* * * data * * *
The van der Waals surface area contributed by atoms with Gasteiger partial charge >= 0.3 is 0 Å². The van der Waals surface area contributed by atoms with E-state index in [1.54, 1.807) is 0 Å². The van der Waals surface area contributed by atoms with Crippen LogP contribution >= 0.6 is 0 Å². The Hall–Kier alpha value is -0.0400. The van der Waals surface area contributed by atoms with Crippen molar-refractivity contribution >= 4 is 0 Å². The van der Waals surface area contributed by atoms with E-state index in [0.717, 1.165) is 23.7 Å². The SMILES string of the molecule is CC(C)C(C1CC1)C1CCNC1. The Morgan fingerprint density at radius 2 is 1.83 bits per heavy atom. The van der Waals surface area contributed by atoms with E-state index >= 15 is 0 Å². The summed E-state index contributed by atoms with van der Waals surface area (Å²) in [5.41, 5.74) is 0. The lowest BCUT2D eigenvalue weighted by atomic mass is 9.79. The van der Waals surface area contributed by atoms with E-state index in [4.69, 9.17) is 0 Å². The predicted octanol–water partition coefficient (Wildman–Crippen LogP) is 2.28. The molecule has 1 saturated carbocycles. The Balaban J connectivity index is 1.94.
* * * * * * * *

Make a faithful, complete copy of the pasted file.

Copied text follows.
The van der Waals surface area contributed by atoms with Gasteiger partial charge >= 0.3 is 0 Å². The van der Waals surface area contributed by atoms with E-state index in [1.54, 1.807) is 0 Å². The van der Waals surface area contributed by atoms with Crippen LogP contribution >= 0.6 is 0 Å². The Hall–Kier alpha value is -0.0400. The van der Waals surface area contributed by atoms with Crippen molar-refractivity contribution >= 4 is 0 Å². The van der Waals surface area contributed by atoms with E-state index in [0.717, 1.165) is 23.7 Å². The SMILES string of the molecule is CC(C)C(C1CC1)C1CCNC1. The Morgan fingerprint density at radius 2 is 1.83 bits per heavy atom. The van der Waals surface area contributed by atoms with E-state index >= 15 is 0 Å². The summed E-state index contributed by atoms with van der Waals surface area (Å²) in [5.41, 5.74) is 0. The lowest BCUT2D eigenvalue weighted by atomic mass is 9.79. The van der Waals surface area contributed by atoms with E-state index in [4.69, 9.17) is 0 Å². The predicted octanol–water partition coefficient (Wildman–Crippen LogP) is 2.28. The molecule has 1 saturated carbocycles. The Balaban J connectivity index is 1.94.